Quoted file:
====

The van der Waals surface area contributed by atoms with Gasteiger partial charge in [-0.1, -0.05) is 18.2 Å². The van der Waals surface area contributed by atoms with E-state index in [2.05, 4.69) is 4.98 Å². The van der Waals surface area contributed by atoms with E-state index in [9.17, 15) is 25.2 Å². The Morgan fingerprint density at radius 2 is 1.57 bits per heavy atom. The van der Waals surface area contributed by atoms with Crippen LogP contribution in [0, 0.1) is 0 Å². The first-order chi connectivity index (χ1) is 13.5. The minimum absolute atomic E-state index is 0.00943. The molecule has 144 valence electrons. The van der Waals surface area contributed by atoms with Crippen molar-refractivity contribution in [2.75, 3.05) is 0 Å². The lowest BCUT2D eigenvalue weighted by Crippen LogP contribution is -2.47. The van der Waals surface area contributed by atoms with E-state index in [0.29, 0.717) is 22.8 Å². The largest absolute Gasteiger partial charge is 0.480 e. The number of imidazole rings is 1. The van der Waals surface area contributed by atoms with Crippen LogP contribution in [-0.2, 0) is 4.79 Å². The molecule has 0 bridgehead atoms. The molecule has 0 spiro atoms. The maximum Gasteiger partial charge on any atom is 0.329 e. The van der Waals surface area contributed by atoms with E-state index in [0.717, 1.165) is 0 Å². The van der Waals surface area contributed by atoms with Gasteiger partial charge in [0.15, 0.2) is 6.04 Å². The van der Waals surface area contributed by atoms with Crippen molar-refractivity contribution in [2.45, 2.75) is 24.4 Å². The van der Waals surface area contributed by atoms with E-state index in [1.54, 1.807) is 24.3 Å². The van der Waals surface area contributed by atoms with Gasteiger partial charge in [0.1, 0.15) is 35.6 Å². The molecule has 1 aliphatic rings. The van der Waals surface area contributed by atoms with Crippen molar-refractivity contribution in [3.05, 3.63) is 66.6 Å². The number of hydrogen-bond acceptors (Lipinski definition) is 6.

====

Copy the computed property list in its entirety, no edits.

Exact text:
The van der Waals surface area contributed by atoms with Gasteiger partial charge in [-0.1, -0.05) is 18.2 Å². The van der Waals surface area contributed by atoms with E-state index in [2.05, 4.69) is 4.98 Å². The van der Waals surface area contributed by atoms with E-state index in [9.17, 15) is 25.2 Å². The Morgan fingerprint density at radius 2 is 1.57 bits per heavy atom. The van der Waals surface area contributed by atoms with Crippen LogP contribution in [0, 0.1) is 0 Å². The first-order chi connectivity index (χ1) is 13.5. The minimum absolute atomic E-state index is 0.00943. The molecule has 144 valence electrons. The van der Waals surface area contributed by atoms with Crippen molar-refractivity contribution in [2.75, 3.05) is 0 Å². The lowest BCUT2D eigenvalue weighted by Crippen LogP contribution is -2.47. The van der Waals surface area contributed by atoms with E-state index in [0.29, 0.717) is 22.8 Å². The largest absolute Gasteiger partial charge is 0.480 e. The number of imidazole rings is 1. The van der Waals surface area contributed by atoms with Crippen LogP contribution in [-0.2, 0) is 4.79 Å². The molecule has 0 bridgehead atoms. The molecule has 0 spiro atoms. The maximum Gasteiger partial charge on any atom is 0.329 e. The van der Waals surface area contributed by atoms with E-state index in [0.717, 1.165) is 0 Å². The van der Waals surface area contributed by atoms with Gasteiger partial charge in [0.15, 0.2) is 6.04 Å². The van der Waals surface area contributed by atoms with Crippen molar-refractivity contribution in [2.45, 2.75) is 24.4 Å². The van der Waals surface area contributed by atoms with E-state index in [1.54, 1.807) is 24.3 Å². The van der Waals surface area contributed by atoms with Gasteiger partial charge in [0.1, 0.15) is 35.6 Å². The molecule has 1 aliphatic rings. The van der Waals surface area contributed by atoms with Crippen molar-refractivity contribution in [3.05, 3.63) is 66.6 Å². The number of hydrogen-bond acceptors (Lipinski definition) is 6.